Function, target-cell preference and cell-surface characteristics of herpes-simplex virus type-2-induced non-antigen-specific killer cells
Armerding, D.; Simon, M.M.; Hämmerling, U.; Hämmerling, G.J.; Rossiter, H.
Immunobiology 158(4): 347-368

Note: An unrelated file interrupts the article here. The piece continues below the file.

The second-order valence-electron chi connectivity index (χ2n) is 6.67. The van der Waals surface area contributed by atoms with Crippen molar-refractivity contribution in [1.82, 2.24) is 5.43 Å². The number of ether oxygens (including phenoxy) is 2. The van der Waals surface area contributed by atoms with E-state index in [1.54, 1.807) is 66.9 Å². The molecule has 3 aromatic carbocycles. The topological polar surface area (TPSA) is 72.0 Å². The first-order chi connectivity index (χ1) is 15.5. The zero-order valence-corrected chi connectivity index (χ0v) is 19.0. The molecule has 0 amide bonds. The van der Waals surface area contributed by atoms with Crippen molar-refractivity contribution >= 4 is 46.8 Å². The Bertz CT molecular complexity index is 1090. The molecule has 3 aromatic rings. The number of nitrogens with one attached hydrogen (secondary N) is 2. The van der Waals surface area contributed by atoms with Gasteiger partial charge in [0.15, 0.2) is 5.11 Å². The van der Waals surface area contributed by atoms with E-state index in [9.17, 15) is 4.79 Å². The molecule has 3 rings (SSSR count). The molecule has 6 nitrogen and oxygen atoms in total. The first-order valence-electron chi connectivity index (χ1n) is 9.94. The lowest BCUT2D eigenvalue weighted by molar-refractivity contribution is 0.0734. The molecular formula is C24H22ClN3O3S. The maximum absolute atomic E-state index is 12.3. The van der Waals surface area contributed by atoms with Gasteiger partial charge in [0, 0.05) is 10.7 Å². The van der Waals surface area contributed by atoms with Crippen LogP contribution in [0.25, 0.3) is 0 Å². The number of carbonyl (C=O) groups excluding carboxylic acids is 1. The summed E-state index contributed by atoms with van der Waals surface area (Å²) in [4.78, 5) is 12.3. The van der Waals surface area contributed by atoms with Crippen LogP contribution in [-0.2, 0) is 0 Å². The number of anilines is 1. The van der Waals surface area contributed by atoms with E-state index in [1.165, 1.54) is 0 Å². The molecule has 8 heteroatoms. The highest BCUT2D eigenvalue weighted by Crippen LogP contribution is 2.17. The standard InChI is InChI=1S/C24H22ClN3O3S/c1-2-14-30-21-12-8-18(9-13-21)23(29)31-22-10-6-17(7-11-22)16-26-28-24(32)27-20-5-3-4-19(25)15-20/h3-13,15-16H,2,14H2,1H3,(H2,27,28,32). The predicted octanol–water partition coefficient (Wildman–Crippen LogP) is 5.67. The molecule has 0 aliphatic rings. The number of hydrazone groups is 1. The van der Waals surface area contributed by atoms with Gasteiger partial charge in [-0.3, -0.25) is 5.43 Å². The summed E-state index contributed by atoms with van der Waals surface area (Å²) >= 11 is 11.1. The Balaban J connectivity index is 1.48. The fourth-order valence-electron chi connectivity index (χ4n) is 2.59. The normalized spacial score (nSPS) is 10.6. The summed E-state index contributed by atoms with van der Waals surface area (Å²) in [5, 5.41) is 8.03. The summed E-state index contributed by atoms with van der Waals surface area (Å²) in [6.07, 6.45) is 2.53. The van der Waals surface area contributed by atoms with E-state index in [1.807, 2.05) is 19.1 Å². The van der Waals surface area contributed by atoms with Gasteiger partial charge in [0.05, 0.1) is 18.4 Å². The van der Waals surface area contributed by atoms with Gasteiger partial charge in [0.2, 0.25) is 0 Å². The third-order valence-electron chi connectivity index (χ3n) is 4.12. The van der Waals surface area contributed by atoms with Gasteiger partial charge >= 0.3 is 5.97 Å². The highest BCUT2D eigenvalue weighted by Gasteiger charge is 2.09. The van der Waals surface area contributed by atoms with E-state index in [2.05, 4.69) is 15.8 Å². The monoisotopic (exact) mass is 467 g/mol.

Wild-type and congenitally athymic nude mice injected with herpes-simplex virus type 2 (HSV 2) responded with a local outburst of non-antigen-specific killer cells masking any virus-specific response. Cytolytic activity could be assayed on mouse-tumor cell lines and on syngeneic or allogeneic non-transformed cells from various sources. Some of the tumor cell lines and proteose-peptone-induced peritoneal exudate cells were lysed more efficiently after infection with either HSV 2, vaccinia or influenza A virus. Preference for virus-infected target cells was already expressed 24 hours after HSV-2 injection. Killing activity was not H-2-restricted, not complement- or immunoglobulin-dependent and did not involve Fc receptors. The cytotoxic cells were non-adherent and could be shown to express Thy1, Quat4, and Quat4 cell-surface antigens. They lacked immunoglobulin and Lyt1: Lyt2,3 determinants. The functional and serological characteristics identify the HSV-2-induced cytolytic cells as natural killer (NK) cells. The potential importance of this cell population for natural resistance will be discussed.